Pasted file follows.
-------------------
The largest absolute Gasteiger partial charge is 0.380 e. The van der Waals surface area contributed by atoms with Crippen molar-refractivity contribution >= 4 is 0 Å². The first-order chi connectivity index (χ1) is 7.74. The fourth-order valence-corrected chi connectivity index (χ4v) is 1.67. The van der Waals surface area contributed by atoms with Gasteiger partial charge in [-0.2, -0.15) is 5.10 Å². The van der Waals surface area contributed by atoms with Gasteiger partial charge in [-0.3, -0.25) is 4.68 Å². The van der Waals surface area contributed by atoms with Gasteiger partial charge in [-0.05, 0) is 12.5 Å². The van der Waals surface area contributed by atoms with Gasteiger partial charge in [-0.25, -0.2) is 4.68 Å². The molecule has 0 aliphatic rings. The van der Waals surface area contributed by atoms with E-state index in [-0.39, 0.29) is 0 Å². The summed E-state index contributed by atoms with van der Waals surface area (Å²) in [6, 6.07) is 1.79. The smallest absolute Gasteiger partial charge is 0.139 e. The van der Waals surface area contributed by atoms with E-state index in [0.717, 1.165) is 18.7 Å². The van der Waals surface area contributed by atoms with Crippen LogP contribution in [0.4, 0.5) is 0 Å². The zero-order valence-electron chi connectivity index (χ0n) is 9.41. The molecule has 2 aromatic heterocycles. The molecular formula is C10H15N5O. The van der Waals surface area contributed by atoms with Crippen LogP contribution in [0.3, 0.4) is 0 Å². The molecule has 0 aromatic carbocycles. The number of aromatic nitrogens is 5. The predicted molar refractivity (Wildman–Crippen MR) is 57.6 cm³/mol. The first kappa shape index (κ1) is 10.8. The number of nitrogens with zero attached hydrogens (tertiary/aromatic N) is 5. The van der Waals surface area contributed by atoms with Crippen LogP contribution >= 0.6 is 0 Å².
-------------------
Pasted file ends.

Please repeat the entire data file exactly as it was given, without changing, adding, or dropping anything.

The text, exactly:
The largest absolute Gasteiger partial charge is 0.380 e. The van der Waals surface area contributed by atoms with Crippen molar-refractivity contribution >= 4 is 0 Å². The first-order chi connectivity index (χ1) is 7.74. The fourth-order valence-corrected chi connectivity index (χ4v) is 1.67. The van der Waals surface area contributed by atoms with Gasteiger partial charge in [-0.2, -0.15) is 5.10 Å². The van der Waals surface area contributed by atoms with Gasteiger partial charge in [-0.3, -0.25) is 4.68 Å². The van der Waals surface area contributed by atoms with Gasteiger partial charge in [-0.05, 0) is 12.5 Å². The van der Waals surface area contributed by atoms with Gasteiger partial charge in [-0.25, -0.2) is 4.68 Å². The molecule has 0 aliphatic rings. The van der Waals surface area contributed by atoms with E-state index in [-0.39, 0.29) is 0 Å². The summed E-state index contributed by atoms with van der Waals surface area (Å²) in [6, 6.07) is 1.79. The smallest absolute Gasteiger partial charge is 0.139 e. The van der Waals surface area contributed by atoms with E-state index in [0.717, 1.165) is 18.7 Å². The van der Waals surface area contributed by atoms with Crippen LogP contribution in [0.4, 0.5) is 0 Å². The zero-order valence-electron chi connectivity index (χ0n) is 9.41. The molecule has 2 aromatic heterocycles. The molecular formula is C10H15N5O. The van der Waals surface area contributed by atoms with Crippen LogP contribution in [0.3, 0.4) is 0 Å². The molecule has 0 aromatic carbocycles. The number of aromatic nitrogens is 5. The predicted molar refractivity (Wildman–Crippen MR) is 57.6 cm³/mol. The first kappa shape index (κ1) is 10.8. The number of nitrogens with zero attached hydrogens (tertiary/aromatic N) is 5. The van der Waals surface area contributed by atoms with Crippen LogP contribution >= 0.6 is 0 Å².